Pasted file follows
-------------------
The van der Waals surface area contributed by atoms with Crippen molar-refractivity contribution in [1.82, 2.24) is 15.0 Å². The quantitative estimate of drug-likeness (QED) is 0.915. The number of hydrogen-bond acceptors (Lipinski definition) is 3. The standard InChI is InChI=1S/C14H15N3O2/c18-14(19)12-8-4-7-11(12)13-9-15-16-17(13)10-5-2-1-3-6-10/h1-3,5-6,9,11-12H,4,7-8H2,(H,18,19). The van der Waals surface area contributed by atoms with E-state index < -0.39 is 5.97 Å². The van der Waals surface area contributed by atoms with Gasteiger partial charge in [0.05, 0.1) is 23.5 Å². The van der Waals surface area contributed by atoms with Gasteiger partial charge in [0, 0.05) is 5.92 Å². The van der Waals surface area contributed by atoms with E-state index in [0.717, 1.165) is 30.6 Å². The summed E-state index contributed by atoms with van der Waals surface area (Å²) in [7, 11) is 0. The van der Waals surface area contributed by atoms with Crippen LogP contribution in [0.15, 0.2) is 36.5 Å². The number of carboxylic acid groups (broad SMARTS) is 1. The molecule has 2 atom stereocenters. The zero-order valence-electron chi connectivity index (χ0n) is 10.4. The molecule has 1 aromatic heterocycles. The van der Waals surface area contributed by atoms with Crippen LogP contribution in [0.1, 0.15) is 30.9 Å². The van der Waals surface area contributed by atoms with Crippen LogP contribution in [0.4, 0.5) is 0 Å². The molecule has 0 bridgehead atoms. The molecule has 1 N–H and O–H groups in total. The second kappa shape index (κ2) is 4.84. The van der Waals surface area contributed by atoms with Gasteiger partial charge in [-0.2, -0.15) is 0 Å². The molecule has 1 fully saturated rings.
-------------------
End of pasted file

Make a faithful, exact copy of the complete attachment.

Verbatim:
The van der Waals surface area contributed by atoms with Crippen molar-refractivity contribution in [1.82, 2.24) is 15.0 Å². The quantitative estimate of drug-likeness (QED) is 0.915. The number of hydrogen-bond acceptors (Lipinski definition) is 3. The standard InChI is InChI=1S/C14H15N3O2/c18-14(19)12-8-4-7-11(12)13-9-15-16-17(13)10-5-2-1-3-6-10/h1-3,5-6,9,11-12H,4,7-8H2,(H,18,19). The van der Waals surface area contributed by atoms with E-state index < -0.39 is 5.97 Å². The van der Waals surface area contributed by atoms with Gasteiger partial charge in [0.05, 0.1) is 23.5 Å². The van der Waals surface area contributed by atoms with Gasteiger partial charge in [0, 0.05) is 5.92 Å². The van der Waals surface area contributed by atoms with E-state index in [0.717, 1.165) is 30.6 Å². The summed E-state index contributed by atoms with van der Waals surface area (Å²) in [7, 11) is 0. The van der Waals surface area contributed by atoms with Crippen LogP contribution in [0.15, 0.2) is 36.5 Å². The number of carboxylic acid groups (broad SMARTS) is 1. The molecule has 2 atom stereocenters. The zero-order valence-electron chi connectivity index (χ0n) is 10.4. The molecule has 1 aromatic heterocycles. The van der Waals surface area contributed by atoms with Crippen LogP contribution in [0.1, 0.15) is 30.9 Å². The van der Waals surface area contributed by atoms with Crippen LogP contribution in [0.4, 0.5) is 0 Å². The molecule has 0 bridgehead atoms. The molecule has 1 N–H and O–H groups in total. The second kappa shape index (κ2) is 4.84. The van der Waals surface area contributed by atoms with Gasteiger partial charge in [-0.2, -0.15) is 0 Å². The molecule has 1 fully saturated rings.